From cops to cabs, mayoral candidates have their say

Mayoral candidates at the In Conversation with Philadelphia event at Pipeline Philly. ( STEPHANIE AARONSON / Staff Photographer )
Mayoral candidates at the In Conversation with Philadelphia event at Pipeline Philly. ( STEPHANIE AARONSON / Staff Photographer )

It was billed as a conversation with the mayoral candidates - and the discussion wandered far and wide Monday night.

Mayoral candidates at the In Conversation with Philadelphia event at Pipeline Philly. ( STEPHANIE AARONSON / Staff Photographer ) Gallery: In conversation with Philadelphia

Doug Oliver, for instance, allowed that black men have reason to fear police. But police, he said, have as much reason to fear black men.

Lynne Abraham bemoaned "dark, crummy, cramped cabs" in arguing that start-ups like Uber and Lyft should have a chance to compete here, so long as they are fairly regulated.

Jim Kenney acknowledged that he frequently had blocked Twitter followers who annoyed him, calling the practice "liberating."

State Sen. Anthony Hardy Williams, expressing his camaraderie with young voters, said he was "down with millennials."

And, of course, there was talk of more funding for schools, tax cuts to lure business to the city, and the need to find more common ground between minority neighborhoods and police.

Seated on two sofas, the six candidates for the Democratic nomination for mayor gathered before more than 100 people packed into a room at Pipeline Philly offices in Center City, an event sponsored by Al DIA News Media in partnership with the Knight Foundation and 900-AM WURD.

With Sabrina Vourvoulias, Al DIA's managing editor, acting as moderator, the candidates took questions from several journalists and via Twitter from the audience.

As wide ranging as the conversation, its common thread seemed to be the question of fairness for the less powerful, be they immigrants struggling to build lives for themselves, longtime residents being driven from their neighborhoods by gentrification, or minorities who felt bullied by police.

Nelson Diaz, for instance, seemed to capture the frustration of many Latinos in the audience when he offered this assessment of their community:

"It is shameful that 16 percent of the population is totally unknown. You still think we are a molehill. We are going to show we are a mountaintop."

A hot-button issue was the police department, particularly in light of the recent federal report that found "significant strife between the community and the department," and recommended wholesale changes in procedures and training.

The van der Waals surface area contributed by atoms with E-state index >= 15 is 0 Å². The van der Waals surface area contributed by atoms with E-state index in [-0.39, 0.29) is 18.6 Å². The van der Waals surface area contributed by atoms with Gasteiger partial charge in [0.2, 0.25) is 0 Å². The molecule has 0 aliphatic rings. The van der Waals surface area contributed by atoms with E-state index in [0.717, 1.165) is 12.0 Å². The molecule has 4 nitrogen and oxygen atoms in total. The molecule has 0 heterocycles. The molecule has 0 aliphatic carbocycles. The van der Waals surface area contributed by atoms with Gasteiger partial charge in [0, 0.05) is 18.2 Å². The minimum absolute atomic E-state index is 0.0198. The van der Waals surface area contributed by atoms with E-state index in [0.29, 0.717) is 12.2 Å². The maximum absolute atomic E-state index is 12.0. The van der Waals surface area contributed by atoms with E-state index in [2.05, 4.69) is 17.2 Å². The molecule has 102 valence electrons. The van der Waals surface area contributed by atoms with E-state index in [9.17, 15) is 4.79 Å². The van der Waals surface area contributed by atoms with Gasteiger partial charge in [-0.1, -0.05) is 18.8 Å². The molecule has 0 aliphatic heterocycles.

It was a discussion about the department that led to Oliver's observations that black men and police had reason to fear each other.

Williams challenged his competitors to do as he has done - embrace all 91 recommendations of the Justice Department's report.

No one else was quite that specific, although there was a consensus that better police training, more community interaction, and a more diverse police force were needed.

Abraham portrayed herself as ahead of the curve in seeking to end police misconduct by citing her unsuccessful attempt in 1996, when she was district attorney, to get the City Council to fund a specific unit to handle such cases. She noted that Kenney never spoke up on behalf of her efforts.

Kenney fired back, ticking off several high-profile cases under Abraham's watch where police officers had killed civilians under questionable circumstances yet were not prosecuted.

"We have a district attorney now who is willing to go after corrupt cops," he said.

The exchange was emblematic of the sniping that has gone on between the pair for weeks now. But for the most part, there was little direct sparring among candidates.

As usual, the outlier of the evening was T. Milton Street, who can be both outrageous and sagacious, sometimes simultaneously.

"I'm not one for task forces," he said at one point. "A leader has to lead. You have to be able to be decisive. One of the big problems we have in politics is the people we elect."

 


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